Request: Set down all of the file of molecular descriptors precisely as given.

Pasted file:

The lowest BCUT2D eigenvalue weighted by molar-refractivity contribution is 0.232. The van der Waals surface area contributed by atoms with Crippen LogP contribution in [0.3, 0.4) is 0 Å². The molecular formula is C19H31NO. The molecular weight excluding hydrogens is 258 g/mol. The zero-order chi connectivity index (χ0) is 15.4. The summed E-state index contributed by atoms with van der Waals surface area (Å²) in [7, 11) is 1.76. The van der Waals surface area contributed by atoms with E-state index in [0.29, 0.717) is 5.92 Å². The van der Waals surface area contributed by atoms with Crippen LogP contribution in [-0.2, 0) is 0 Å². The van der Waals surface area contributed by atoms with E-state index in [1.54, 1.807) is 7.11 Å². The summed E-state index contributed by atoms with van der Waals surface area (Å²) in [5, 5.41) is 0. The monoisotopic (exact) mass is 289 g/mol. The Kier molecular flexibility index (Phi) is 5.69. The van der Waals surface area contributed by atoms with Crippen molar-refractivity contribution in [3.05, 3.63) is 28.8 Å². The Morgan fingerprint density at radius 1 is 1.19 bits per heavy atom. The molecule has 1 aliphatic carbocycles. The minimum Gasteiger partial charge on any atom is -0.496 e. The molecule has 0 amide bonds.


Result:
The lowest BCUT2D eigenvalue weighted by molar-refractivity contribution is 0.232. The van der Waals surface area contributed by atoms with Crippen LogP contribution in [0.3, 0.4) is 0 Å². The molecular formula is C19H31NO. The molecular weight excluding hydrogens is 258 g/mol. The zero-order chi connectivity index (χ0) is 15.4. The summed E-state index contributed by atoms with van der Waals surface area (Å²) in [7, 11) is 1.76. The van der Waals surface area contributed by atoms with E-state index in [0.29, 0.717) is 5.92 Å². The van der Waals surface area contributed by atoms with Crippen LogP contribution in [-0.2, 0) is 0 Å². The van der Waals surface area contributed by atoms with E-state index in [1.54, 1.807) is 7.11 Å². The summed E-state index contributed by atoms with van der Waals surface area (Å²) in [5, 5.41) is 0. The monoisotopic (exact) mass is 289 g/mol. The Kier molecular flexibility index (Phi) is 5.69. The van der Waals surface area contributed by atoms with Crippen molar-refractivity contribution in [3.05, 3.63) is 28.8 Å². The Morgan fingerprint density at radius 1 is 1.19 bits per heavy atom. The molecule has 1 aliphatic carbocycles. The minimum Gasteiger partial charge on any atom is -0.496 e. The molecule has 0 amide bonds.